It is a wild and windy day out there, after a particularly horrendous night of power outages and falling trees. The weather is screwed. Greed strikes again, and the results of it are burning up, freezing and blowing down civilization on the land we live on. Global weather changes are a direct result of people, mostly men, putting money before absolutely everything else – health, people, the planet. Money first, and the rest can go to hell. They make me sick, but there is precisely nothing I can do about it. I don’t get on planes, I have no car, my carbon footprint is tiny and I have no power.
All I have is my little family, my books, my writing and this blog: a paltry sum. I also have enough of my hearing left to still listen to music, which forget ‘hath-ing charms’ as Shakespeare kinda once said, but instead might be enough to blow away some cobwebs and distract from the potential imminent world war that the pathetic and vile old men are leading the world into. Anyone would think the old, having no further use for the planet, want to blow it all up. After all, it would reduce population, act as a ‘reset’ for our doomed capitalist economic system, distract from their various crimes and above all, make those rich enough to almost guarantee their survival and that of their families, an awful lot of money. Nothing I can do about it, apart from press play and wonder about taking up the fiddle one day. I always did want to know what it was like to fiddle while Rome burnt. To be privileged enough to enjoy life without restraint, despite everything going straight down that primrose path to the hot place, must be quite a blast. In the end, though, I would rather keep my soul relatively intact, turn on the heating before I freeze to death (there is a frost outside…a frost…in San Francisco… the bastards), and press play. Perhaps you might like to do the same.
The Paltry Windy Morning Playlist:
Suzanne, by Leonard Cohen Needles and Pins, the Ramones cover of the Jack Nietzsche and Sonny Bono song Coney Island Baby, Lou Reed Coney Island Baby, The Excellents Bad Liver and a Broken Heart, Tom Waits Amelia, Joni Mitchell Cowboy Movie, David Crosby Common People, Pulp Cypress Avenue, Van Morrison You Can Close Your Eyes, James Taylor (Sung here with Joni Mitchell) Desperados Under The Eaves, Warren Zevon
Press play for the entire playlist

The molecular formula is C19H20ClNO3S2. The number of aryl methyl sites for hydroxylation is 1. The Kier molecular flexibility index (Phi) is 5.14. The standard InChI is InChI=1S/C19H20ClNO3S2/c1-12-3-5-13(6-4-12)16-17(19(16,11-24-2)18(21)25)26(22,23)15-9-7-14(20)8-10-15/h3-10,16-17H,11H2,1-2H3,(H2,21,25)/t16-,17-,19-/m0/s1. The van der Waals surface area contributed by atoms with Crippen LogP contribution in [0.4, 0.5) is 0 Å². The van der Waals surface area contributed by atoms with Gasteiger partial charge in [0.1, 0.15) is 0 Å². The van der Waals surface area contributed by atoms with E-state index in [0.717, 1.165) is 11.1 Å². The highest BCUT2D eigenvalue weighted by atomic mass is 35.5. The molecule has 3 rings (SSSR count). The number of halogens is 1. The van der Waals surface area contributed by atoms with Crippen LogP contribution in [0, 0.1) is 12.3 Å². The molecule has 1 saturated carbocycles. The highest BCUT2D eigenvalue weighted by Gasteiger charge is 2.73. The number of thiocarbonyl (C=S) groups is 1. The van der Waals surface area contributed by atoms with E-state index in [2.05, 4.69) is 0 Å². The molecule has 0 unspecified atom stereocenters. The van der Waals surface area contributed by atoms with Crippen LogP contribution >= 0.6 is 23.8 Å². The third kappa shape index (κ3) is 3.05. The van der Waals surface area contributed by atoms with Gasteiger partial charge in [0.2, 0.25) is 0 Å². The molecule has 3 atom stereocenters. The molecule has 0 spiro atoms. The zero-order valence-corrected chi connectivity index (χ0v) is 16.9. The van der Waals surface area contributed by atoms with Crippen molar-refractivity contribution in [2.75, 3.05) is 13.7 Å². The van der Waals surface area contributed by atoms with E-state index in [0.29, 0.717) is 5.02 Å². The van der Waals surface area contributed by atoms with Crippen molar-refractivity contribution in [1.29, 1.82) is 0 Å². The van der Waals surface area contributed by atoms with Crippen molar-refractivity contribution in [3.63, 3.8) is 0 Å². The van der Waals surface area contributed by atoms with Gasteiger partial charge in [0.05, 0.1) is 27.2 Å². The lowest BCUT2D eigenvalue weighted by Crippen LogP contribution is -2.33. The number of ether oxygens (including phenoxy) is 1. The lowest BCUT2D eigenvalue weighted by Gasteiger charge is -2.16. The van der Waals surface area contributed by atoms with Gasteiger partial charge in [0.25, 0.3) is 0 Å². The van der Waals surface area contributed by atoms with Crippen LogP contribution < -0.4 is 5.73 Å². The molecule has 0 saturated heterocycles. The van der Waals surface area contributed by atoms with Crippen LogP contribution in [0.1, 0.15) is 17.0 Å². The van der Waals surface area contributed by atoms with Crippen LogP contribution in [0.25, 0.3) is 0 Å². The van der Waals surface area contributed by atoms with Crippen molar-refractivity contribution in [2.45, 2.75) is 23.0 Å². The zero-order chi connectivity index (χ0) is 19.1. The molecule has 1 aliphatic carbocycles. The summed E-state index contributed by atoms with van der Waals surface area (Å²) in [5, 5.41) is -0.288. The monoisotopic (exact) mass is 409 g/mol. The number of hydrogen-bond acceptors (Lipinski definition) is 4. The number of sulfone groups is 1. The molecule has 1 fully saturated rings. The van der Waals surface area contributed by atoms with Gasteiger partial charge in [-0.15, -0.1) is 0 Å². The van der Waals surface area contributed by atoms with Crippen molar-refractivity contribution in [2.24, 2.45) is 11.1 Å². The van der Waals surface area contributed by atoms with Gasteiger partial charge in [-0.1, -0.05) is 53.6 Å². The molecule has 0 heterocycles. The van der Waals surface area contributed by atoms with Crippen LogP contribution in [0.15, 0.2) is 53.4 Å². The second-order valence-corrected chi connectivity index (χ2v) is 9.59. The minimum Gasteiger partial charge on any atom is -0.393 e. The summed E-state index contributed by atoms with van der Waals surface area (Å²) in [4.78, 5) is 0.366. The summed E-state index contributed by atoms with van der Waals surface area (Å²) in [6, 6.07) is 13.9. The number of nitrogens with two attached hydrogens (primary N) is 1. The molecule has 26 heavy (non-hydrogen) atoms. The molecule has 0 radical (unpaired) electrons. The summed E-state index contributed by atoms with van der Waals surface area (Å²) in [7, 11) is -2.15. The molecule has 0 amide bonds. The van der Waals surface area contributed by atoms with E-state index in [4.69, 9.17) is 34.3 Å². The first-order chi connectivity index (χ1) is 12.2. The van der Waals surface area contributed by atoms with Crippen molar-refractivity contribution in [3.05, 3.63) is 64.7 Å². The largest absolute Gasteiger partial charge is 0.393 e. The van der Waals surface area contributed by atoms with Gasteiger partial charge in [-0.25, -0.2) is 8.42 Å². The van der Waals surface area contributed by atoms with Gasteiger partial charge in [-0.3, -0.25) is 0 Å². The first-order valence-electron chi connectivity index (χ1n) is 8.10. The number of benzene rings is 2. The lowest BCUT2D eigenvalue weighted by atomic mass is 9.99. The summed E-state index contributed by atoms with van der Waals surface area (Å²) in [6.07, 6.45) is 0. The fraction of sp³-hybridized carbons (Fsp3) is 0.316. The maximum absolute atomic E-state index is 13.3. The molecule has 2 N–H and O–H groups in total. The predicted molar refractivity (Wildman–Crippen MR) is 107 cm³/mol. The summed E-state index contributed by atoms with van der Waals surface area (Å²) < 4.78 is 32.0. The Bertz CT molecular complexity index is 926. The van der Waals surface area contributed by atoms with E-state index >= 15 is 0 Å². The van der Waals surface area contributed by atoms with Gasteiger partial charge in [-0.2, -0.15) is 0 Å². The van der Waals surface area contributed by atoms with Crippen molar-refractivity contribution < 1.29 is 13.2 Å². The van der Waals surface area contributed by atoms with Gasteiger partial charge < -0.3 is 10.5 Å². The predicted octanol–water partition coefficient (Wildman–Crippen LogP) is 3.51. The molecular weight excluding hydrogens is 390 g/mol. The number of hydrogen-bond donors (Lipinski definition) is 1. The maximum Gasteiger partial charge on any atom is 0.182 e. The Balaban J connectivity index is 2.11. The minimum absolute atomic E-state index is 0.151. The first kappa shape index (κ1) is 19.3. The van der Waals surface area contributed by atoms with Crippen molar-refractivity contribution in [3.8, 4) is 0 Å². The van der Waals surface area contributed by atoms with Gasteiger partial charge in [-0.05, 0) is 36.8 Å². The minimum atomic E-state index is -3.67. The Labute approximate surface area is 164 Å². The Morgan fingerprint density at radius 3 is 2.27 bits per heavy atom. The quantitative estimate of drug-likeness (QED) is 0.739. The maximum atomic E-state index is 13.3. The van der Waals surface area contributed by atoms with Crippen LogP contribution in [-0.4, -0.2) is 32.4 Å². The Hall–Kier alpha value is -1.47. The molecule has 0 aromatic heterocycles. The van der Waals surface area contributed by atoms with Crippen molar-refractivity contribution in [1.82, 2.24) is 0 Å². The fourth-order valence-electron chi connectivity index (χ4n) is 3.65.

Leonard’s Suzanne remains one of my favorite songs. I cannot eat an orange without wanting a cup of tea to go with it. I do wonder if she gave him ‘orange pekoe’ tea which does not have any actual orange in it, the name instead coming from the color of the tea leaf. I have heard horrendous tales of some tea manufacturers adding orange oil to the tea to take advantage of such confusion. I used to be a tea purist. I would drink jasmine, or black tea with milk or else a slice of lemon, perhaps a little chamomile, mint or elderflower infusion, but that was it. It all started to go wrong when I discovered how to make chai tea. From there it was a swift downhill slide into the terrible world of flavored teas. I currently have some caramel pudding flavored tea bags which are more like a dessert without calories now I am on a permanent middle-aged-spread diet. Leonard is the only crooner I love to listen to. He sang the line “I was born with the gift of a golden voice” in his epic work, Tower of Song, and his spectacularly low and resonant tone was indeed pure gold. Whilst Leonard sounded permanently depressed, his charm was in his desolation. To hear Leonard sing of ‘tea and oranges that come all the way from China’ and his Suzanne, dressed in Salvation Army rags is to be let into a snapshot of a perfect time through the lens of an imperfect mind that perhaps understands the beauty that was for those moments, and the desolation of wanting and reaching out, but only coming up for air from that deep blue sea, with a gossamer handful of memories. There are worse ways to start off the morning.
Needles and Pins, covered by the Ramones was written by Sonny Bono and Jack Nietzsche of all people. This perfect little doo wop nugget does not have its punk credentials intact previous to The Ramones getting their sticky little carbona-encrusted paws on it, but by the time our boys have finished with it, a pop song about teenage love lost, the girl finding a new guy and a possible voodoo doll pricking vibe coming from the narrator, turns into an ode to intravenous drug use. It was genius really. It was how the song was always meant to be, and that is something only the very best covers can do. Hendrix did it with All Along The Watchtower; no one wants to listen to the Dylan original when the cover is the definitive version. Like all good punk it is simple, brims over with nonchalance and devil-may-care bonhomie, and has that Ramones comic book charm. Not all punk has to be angry, and this is why The Ramones were so popular – they were fun, gritty and cute. I wonder what Sonny Bono thought of the cover?